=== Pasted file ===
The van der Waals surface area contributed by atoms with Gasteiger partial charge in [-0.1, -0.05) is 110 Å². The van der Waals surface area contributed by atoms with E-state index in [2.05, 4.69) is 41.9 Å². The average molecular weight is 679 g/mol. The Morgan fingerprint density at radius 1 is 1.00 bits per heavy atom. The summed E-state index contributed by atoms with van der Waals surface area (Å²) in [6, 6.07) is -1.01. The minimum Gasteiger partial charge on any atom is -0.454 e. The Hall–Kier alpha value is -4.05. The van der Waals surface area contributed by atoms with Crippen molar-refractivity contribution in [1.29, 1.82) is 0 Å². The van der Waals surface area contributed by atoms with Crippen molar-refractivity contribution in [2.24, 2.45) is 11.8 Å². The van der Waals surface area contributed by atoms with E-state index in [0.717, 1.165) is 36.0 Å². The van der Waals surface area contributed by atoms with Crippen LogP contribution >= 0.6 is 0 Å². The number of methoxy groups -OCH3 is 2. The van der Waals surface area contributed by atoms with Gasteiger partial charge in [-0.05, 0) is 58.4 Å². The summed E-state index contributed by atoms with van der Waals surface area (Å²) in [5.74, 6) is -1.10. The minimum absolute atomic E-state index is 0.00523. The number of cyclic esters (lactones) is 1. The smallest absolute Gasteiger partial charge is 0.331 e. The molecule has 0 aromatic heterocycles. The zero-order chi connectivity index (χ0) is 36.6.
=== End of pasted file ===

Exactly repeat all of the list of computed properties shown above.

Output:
The van der Waals surface area contributed by atoms with Gasteiger partial charge in [-0.1, -0.05) is 110 Å². The van der Waals surface area contributed by atoms with E-state index in [2.05, 4.69) is 41.9 Å². The average molecular weight is 679 g/mol. The Morgan fingerprint density at radius 1 is 1.00 bits per heavy atom. The summed E-state index contributed by atoms with van der Waals surface area (Å²) in [6, 6.07) is -1.01. The minimum Gasteiger partial charge on any atom is -0.454 e. The Hall–Kier alpha value is -4.05. The van der Waals surface area contributed by atoms with Crippen molar-refractivity contribution in [1.29, 1.82) is 0 Å². The van der Waals surface area contributed by atoms with Crippen molar-refractivity contribution in [2.24, 2.45) is 11.8 Å². The van der Waals surface area contributed by atoms with E-state index in [0.717, 1.165) is 36.0 Å². The van der Waals surface area contributed by atoms with Crippen LogP contribution >= 0.6 is 0 Å². The number of methoxy groups -OCH3 is 2. The van der Waals surface area contributed by atoms with Gasteiger partial charge in [-0.05, 0) is 58.4 Å². The summed E-state index contributed by atoms with van der Waals surface area (Å²) in [5.74, 6) is -1.10. The minimum absolute atomic E-state index is 0.00523. The number of cyclic esters (lactones) is 1. The smallest absolute Gasteiger partial charge is 0.331 e. The molecule has 0 aromatic heterocycles. The zero-order chi connectivity index (χ0) is 36.6.